Remember, you have to do this on all three of your servers.

Step 3: Create a database and log directory (on all three servers)
Create the following directories:

Step 4: Fix the Windows firewall (on all three servers).
Go to your “Control Panel” and then click on “Network and Internet”. Once there, click on “Network and Sharing Center” and then at the right side at the bottom click on “Windows Firewall”.

You should now see your Windows firewall like this:

On this window click on “Allow an app or feature trough Windows Firewall” your window will change and click on this window on “Allow another app..” and fill everything in as shown below.

If everything looks as above press on “OK” to close the firewall configuration window.

Step 5: Create a MongoDB config file (on all three servers)
Open a notepad and add the following information:

Once added, save the file as “mongod.cfg” in the directory:
“C:\Program Files\MongoDB 2.6 Standard\”
You should end up with
“C:\Program Files\MongoDB 2.6 Standard\mongod.cfg”

Step 6: Create a service that will automatically start MongoDB (on all three servers)
Open a Command Prompt and type the following:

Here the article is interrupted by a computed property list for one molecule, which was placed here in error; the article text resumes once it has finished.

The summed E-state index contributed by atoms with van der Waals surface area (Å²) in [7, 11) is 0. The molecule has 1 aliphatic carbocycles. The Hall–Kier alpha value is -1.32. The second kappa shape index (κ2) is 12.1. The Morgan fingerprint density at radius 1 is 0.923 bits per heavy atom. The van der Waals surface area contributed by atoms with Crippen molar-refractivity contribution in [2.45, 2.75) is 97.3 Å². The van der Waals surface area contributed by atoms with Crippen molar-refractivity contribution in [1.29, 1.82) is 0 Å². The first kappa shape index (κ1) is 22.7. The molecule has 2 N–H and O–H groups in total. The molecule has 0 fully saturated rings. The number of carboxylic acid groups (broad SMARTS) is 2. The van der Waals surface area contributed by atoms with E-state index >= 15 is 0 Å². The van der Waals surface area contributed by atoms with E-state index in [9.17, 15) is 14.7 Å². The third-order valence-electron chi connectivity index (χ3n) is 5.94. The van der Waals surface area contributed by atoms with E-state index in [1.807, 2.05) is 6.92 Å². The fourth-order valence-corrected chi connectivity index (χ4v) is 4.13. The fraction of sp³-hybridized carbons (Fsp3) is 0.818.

sc.exe create MongoDB binPath= "\"C:\Program Files\MongoDB 2.6 Standard\bin\mongod.exe\" --service --config=\"C:\Program Files\MongoDB 2.6 Standard\mongod.cfg\"" DisplayName= "MongoDB 2.6 Standard" start= "auto"

This should create a service for MongoDB. If you did it correct, it should look like this:

Step 7: Start MongoDB (on all three servers)
Just restart the server and MongoDB should automatically start, so it is a good test that the previous commands worked.

Step 8: Go into the MongoDB shell (only on server one)
Go to “C:\Program Files\MongoDB 2.6 Standard\bin” and double click on “mongo”. A terminal window should open that looks like this:

Step 9: Create the replica set in the mongo shell. (only on server one)
While being in the mongo shell type the following commands:
cfg = rs.conf()
cfg.members[0].priority = 100
cfg.members[1].priority = 50
cfg.members[2].priority = 50

Step 10: Test if your configuration is working. (only on server one)
in the mongo shell still type:

You should see something like this if everything is correct:

Congratulations, you now have successfully installed MongoDB on Windows and you have set it up in a replication :)! Now, let’s test that the replication works by creating a database on the master (mongodb01).

Step 11: Create a test collection with some data on the master (only on server one)
In the mongo shell type the following:
use basefarm
bf = { name : "basefarmblog" }
db.Data.insert( bf )
show dbs
show collections

You should see something like this: